abstraction has been called reification (Sfard and Linchevski, 1994), encapsulation (Dubinsky, 2000), and verb-noun status (Davis, 1984). For these researchers, sense making leads to distinct acts of meaning making where individuals construct and publicly share clear descriptions of these mental objects. Positioned perhaps between the above two approaches, Cobb et al. (1992) describe a sociocultural perspective of learning in which students make use of experiences and interactions, mediated by developmental interventions of the instructor, in order to construct understandings that are either principally generated by one’s sense-making activities or that approximate and expand on the taken-as-shared meanings of a community or society. This approach goes beyond the acquisition and participation metaphors of learning and includes aspects of knowledge creation (Paavola, Lipponen, and Hakkarainen, 2004). Here, it is possible that the approximation of others’ meaning in an individual’s sense-making activity can be thought to be negligible. Slavit (1997) has built on the above perspectives to articulate a theory involving the development of meaning in the context of algebraic ideas through an awareness of the properties of publicly negotiated and taken-as-shared mental objects. The ability to make sense of the properties that are embedded within and help define a situation, activity, symbol system, or idea can lead to the development of richer forms of senseand meaning-making activity. These developments commonly occur in the cognitive act of formalization (Kieren, 1994), which allows an individual to make sense of mathematical constructs. For example, students over time might recognize that linear functions grow at a constant rate (from a numeric or graphic perspective), are continuous, and have exactly one x- and y-intercept (excepting vertical and horizontal lines). These and other properties lead to an understanding of linear functions borne from the sensemaking process. Further, these understandings can then be weighed against one’s perceptions of the taken-asshared meanings of society as a whole, including negotiation with one’s peers; these understandings could also be initially generated out of interactions with one’s peers. In this perspective, the learner develops mental constructs associated with established mathematical objects and ideas by focusing on his or her interpretation and awareness of the properties that define these objects and ideas.

David Slavit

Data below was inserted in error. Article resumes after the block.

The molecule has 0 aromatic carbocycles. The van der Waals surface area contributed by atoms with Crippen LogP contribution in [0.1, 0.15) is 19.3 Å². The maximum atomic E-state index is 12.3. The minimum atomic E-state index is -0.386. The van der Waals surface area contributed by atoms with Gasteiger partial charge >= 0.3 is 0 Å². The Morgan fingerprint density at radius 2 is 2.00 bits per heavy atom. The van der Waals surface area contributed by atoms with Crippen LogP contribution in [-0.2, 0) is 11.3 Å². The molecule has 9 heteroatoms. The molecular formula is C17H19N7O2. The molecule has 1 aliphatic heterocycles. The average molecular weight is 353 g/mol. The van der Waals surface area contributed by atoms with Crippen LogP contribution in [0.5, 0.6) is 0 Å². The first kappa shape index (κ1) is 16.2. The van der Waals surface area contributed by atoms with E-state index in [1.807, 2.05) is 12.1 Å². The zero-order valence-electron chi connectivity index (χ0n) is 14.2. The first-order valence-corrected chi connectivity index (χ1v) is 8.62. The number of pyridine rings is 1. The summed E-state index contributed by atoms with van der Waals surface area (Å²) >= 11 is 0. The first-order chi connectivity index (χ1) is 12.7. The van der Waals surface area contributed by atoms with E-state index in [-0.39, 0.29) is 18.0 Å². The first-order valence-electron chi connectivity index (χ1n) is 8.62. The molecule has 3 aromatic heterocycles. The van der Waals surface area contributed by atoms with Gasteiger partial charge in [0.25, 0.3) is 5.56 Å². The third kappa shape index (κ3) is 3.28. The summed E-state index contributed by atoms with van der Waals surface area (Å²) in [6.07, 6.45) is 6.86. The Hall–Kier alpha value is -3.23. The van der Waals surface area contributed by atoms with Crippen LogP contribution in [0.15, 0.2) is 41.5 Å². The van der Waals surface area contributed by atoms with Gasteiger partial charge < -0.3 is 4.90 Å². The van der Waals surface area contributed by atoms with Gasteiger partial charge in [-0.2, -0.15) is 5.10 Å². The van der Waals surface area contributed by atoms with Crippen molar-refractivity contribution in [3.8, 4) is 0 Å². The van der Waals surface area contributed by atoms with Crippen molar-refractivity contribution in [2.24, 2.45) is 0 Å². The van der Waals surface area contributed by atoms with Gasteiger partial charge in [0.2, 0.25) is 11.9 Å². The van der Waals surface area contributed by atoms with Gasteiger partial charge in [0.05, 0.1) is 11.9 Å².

Therefore, constructing sense and meaning in algebra can be approached by focusing on the properties associated with the objects and ideas that help define this specific area of mathematics. Although algebra is a multi-faceted mathematical area, this study is primarily concerned with the two areas defined as “generalizing and formalizing patterns and constraints” and “study[ing] of functions, relations, and joint variation” (Kaput, 1995). Patterns in arithmetic computations can be identified by noting properties that these computations share, which can then be generalized to formal algebraic rules.1 These generalizations form the basis of understanding algebra as generalized arithmetic and illustrate the development of sense and meaning in this area of algebra through a property-noticing process. Similarly, one can experience growth relationships between two varying quantities in a variety of situations to support the development of more abstract notions of functions, including the concept of covariation (a patterned change in one variable due to a patterned change in another; Kieran & Sfard, 1999; Slavit, 1997). Method The purpose of the study is to examine the sensemaking and meaning-making activities of pairs of students engaged in problem-solving episodes related to the algebraic topics of generalized arithmetic and function. While not attempting to prove that collaborative learning environments are more effective than individual settings, the study investigates the manner in which pairs of students use specific cognitive and social processes in algebraic problemsolving environments. Data consist of 15 videotaped interviews involving problem-solving episodes with fourteen 7th grade and sixteen 8th grade students from two middle school classrooms in a rural, mediumsocioeconomic status school in the northwestern United States. The students worked in pairs on two tasks (detailed in Figure 1) for approximately 20–30 minutes. Approximately half of the students in each of the two classrooms were randomly selected to participate, and all interviews were transcribed. The eighth grade students had a limited amount of formal exposure to algebra prior to the study, consisting mainly of equation solving, whereas the seventh grade students had no previous formal algebra instruction. Although whole-class discussion of problem solving strategies and solutions were common in both classrooms, the students had limited prior exposure to working in collaborative pairs.